Historically, of their male counterparts; as mentioned in the

    Historically, males have been more delinquent than females (Goodkind, Wallace, Shook,
Bachman, & O’Malley, 2009). However, an
increase in girls justice system involvement and current media and press
portrayals of females; especially those between the ages of 10 to 17 as
identified across Australia as youth with a criminal responsibility, suggest
that female delinquency, particularly their participation in violent crime, is
becoming similar to that of their male counterparts; as mentioned in the women’s
liberation hypothesis (Goodkind, Wallace, Shook,
Bachman, & O’Malley, 2009) (Urbas, 2000) (Kim, WOMEN’S LIBERATION THEORY, 2002). A hypothesis which
suggests that women’s involvement in violent crime will come to resemble men’s
participation more closely, as gender equality, inequality of opportunity and
inequality of condition between males and females is diminished by women’s equality
and greater social participation. (Kim, WOMEN’S
LIBERATION THEORY, 2002). Furthermore, theories such as the offender
generated hypothesis, the policy generated hypothesis and the feminist pathway theory also help to explore and
evaluate the proposition of convergence in youth violent offending (Steffensmeier &
Feldmeyer, ARE GIRLS MORE VIOLENT TODAY THAN A GENERATION AGO? PROBABLY NOT.,
2006) (Wattanaporn &
Holtfrete, 2014).

 

 

   In the 1970s, Rita Simon and Freda Alder published
‘The Second Sex’ and ‘Sisters in Crime: The Rise of the New Female Criminal’,
respectively, in which they reported that women’s rates of crime and violence
were increasing at a faster speed then men’s offending, thus creating a gender
convergence in violent offending (de Beauvoir, 2015) (Adler, 1975). Violent crime occurs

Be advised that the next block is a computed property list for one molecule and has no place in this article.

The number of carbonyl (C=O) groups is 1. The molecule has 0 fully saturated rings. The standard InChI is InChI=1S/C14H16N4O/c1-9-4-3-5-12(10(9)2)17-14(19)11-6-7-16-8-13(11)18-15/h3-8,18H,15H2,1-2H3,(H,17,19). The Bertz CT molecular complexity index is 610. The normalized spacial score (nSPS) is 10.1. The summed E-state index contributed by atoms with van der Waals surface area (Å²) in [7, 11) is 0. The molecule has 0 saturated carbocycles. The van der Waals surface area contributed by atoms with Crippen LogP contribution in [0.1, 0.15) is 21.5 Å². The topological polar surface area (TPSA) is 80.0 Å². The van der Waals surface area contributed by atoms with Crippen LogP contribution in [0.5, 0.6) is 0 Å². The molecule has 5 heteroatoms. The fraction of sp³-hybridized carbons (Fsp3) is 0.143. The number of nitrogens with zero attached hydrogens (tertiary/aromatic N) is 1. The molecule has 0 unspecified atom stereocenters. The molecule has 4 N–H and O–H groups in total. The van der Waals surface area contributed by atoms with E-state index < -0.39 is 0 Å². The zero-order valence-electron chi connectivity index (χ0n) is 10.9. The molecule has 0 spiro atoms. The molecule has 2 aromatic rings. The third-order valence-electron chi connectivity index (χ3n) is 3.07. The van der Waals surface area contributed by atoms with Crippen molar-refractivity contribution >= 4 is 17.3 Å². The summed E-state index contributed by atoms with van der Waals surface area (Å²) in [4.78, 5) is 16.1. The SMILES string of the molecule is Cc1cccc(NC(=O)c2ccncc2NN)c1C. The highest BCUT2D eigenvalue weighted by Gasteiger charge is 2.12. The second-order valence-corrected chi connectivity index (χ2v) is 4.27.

when an offender threatens or uses force
upon a victim (Chappell, 2009). Gender convergence can be described
as the blurring of sex roles in modern society in which men and women
increasingly express similar attitudes and behaviours and partake in similar
roles that were once gender confined or defined (Hale, Hayward, Wahidin, & Wincup, 2013). The reports that
the gender gap in arrests for violent crime and offences is narrowing may in
fact represent a change in women’s behaviour over the last few decades with
rising feminist views, changing definitions of what crime is and changed
behaviour within society (Goodkind, Wallace, Shook,
Bachman, & O’Malley, 2009). Although, few researchers have
offered an explanation for this change one of the most known arguments is the
women’s liberation hypothesis. This hypothesis asserts that as women gain
social power and freedom, they are subject to fewer informal controls. They,
therefore, should have more opportunities to commit and engage in crimes
traditionally associated with males such as violence and thus close the gender
gap in crime rates (Kim, WOMEN’S
LIBERATION THEORY, 2002) (Adler, 1975). The most widely held concept concerning female
criminality is that, as a direct consequence of the women’s movement, will be
an upsurge in female’s criminal activity (Chesney-Lind & Pasko,
2004).
This hypothesis was a
defining point in the history of criminological thought, as women’s
participation in crime was put under an academic spotlight along with the
growing feminism wave which opened up the debate that if women, especially female youth, gained more access to
the legitimate public sphere, would their access to the illegitimate sphere
also be increased (Steffensmeier &
Feldmeyer, ARE GIRLS MORE VIOLENT TODAY THAN A GENERATION AGO? PROBABLY NOT.,
2006)? 

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